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Potential for Compromise on Pension Reform Unclear

The General Assembly is scheduled to return to Springfield Wednesday to try to resolve the state's pension crisis.
But, it's still unclear whether lawmakers will reach a solution.

 Everyone can agree on one thing: the state's $97 billion unfunded pension liability is a problem that needs to be addressed.
But, that's where the consensus ends.
"The only way Illinois is going to be able to crawl out of this financial hole is if we enact real pension reform," said Representative Thomas Morrison, a Republican from Palatine.
Forty-eight hours before lawmakers are scheduled to return to the Statehouse, a handful of Republicans join the non-partisan Illinois Policy Institute to push their own defined contribution plan to reform the state's pensions.
The proposal didn't gain enough traction to advance to the floor of either chamber for a vote during the spring session.
At the center of the Statehouse stalemate is a failure of the Democratic leaders in the House and Senate to see eye-to-eye.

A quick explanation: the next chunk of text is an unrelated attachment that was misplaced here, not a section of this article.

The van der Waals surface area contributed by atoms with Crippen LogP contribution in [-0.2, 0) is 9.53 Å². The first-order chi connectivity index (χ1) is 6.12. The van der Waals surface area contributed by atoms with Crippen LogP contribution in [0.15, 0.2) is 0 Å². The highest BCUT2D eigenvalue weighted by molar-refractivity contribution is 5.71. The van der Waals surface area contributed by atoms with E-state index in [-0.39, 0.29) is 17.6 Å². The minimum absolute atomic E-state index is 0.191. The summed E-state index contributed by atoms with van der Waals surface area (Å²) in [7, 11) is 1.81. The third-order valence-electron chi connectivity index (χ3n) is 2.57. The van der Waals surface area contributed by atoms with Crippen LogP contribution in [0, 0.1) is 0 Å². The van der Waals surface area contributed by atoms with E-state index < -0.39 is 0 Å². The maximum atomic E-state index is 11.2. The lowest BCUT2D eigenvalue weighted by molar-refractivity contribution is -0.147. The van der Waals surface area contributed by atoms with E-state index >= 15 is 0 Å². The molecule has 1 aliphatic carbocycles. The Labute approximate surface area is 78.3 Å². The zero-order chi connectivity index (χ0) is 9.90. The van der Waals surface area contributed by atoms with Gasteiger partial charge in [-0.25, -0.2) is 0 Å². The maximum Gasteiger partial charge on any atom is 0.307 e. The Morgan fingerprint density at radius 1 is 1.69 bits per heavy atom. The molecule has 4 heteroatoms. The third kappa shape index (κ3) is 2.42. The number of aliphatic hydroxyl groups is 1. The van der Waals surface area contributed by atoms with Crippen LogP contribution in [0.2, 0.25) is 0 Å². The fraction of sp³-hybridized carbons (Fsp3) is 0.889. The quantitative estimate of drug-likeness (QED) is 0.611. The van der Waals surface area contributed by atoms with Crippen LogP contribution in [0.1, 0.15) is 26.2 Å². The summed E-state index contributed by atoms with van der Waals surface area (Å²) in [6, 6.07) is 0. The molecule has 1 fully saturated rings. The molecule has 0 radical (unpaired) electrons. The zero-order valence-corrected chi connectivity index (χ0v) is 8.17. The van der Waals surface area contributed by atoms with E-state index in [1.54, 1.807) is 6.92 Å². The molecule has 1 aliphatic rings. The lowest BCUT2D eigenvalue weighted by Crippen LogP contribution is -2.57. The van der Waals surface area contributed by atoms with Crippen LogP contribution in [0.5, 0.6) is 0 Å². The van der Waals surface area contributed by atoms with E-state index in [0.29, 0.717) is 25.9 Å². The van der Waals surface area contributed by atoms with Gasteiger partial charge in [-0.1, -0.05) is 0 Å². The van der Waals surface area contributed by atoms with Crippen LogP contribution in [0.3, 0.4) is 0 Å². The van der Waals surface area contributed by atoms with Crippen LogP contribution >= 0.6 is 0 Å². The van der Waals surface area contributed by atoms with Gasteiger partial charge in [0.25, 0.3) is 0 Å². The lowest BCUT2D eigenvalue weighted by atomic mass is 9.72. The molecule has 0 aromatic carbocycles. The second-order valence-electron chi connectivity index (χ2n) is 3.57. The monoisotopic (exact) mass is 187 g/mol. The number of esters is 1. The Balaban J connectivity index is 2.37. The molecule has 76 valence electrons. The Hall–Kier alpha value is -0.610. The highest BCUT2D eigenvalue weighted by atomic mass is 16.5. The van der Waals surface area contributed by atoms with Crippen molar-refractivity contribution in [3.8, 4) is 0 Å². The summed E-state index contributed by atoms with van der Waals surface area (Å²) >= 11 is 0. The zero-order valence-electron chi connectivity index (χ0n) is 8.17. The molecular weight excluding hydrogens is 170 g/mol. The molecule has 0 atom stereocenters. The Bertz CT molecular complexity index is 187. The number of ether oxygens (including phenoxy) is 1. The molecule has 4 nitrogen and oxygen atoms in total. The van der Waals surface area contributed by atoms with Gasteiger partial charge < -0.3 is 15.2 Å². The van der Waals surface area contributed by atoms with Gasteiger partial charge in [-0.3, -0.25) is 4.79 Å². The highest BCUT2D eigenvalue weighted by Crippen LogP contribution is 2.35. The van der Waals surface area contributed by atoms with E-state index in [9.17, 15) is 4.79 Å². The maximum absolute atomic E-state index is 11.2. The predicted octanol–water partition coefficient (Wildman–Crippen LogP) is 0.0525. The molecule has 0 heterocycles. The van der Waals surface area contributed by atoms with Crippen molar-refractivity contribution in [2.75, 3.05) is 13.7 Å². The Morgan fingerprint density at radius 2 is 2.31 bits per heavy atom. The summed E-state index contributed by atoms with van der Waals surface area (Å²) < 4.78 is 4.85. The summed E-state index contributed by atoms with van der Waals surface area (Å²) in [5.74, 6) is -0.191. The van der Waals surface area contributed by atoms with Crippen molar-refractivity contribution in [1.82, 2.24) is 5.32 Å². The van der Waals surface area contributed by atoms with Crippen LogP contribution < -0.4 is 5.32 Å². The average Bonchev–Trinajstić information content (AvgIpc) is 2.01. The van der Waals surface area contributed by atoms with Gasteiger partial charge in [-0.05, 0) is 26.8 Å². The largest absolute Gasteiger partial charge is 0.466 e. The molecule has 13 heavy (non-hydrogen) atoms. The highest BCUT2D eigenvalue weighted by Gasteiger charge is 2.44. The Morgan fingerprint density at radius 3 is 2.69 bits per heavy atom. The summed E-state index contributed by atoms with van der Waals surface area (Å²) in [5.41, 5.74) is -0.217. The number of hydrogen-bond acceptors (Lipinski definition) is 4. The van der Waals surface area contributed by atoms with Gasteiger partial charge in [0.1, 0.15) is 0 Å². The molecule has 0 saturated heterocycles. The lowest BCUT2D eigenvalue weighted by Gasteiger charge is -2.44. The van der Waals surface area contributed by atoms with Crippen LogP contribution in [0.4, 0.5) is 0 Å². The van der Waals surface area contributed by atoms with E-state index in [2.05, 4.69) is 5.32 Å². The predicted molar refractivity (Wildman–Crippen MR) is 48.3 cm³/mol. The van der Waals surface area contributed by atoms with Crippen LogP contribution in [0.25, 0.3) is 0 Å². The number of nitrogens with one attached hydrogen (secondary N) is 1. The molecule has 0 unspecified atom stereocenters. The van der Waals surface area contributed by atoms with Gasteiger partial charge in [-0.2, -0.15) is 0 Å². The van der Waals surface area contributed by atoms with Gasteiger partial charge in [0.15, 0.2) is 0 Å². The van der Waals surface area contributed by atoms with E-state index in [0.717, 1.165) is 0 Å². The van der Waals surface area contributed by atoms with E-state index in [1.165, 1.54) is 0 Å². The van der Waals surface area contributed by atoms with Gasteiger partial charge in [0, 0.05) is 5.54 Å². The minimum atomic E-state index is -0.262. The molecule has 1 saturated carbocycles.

House Speaker Michael Madigan and Senate President John Cullerton pushed their own plans for reform in the last few months.
Governor Quinn is calling on the pair to compromise, and put forward a bill combining both plans, during the special session this week.

A spokeswoman for Cullerton says he'll work to advance a compromise bill.
The House speaker refused to call it for a vote in his chamber during the spring session.
But, a representative for Madigan says he hopes Cullerton will lobby senators to pass his own  bill.
The Senate voted it down last month.
But, Madigan plans to call it in the House for debate this week.

Madigan's plan requires employees to contribute more to their own retirement: one percent in the first year and two percent thereafter.
It raises the retirement age for employees on a sliding scale, and it reduces cost-of-living increases.
Cullerton's union-backed proposal gives employees and retirees the choice of either maintaining their annual cost-of-living increases or receiving health insurance when they retire.

Madigan's plan is estimated to shave $21 billion off the almost $100 billion in unfunded liability.
Cullerton's proposal would save around $5 billion.

The Senate president plans to hold a hearing Tuesday on a proposal that would require university employees to pay more toward their pensions and receive annual increases tied to inflation.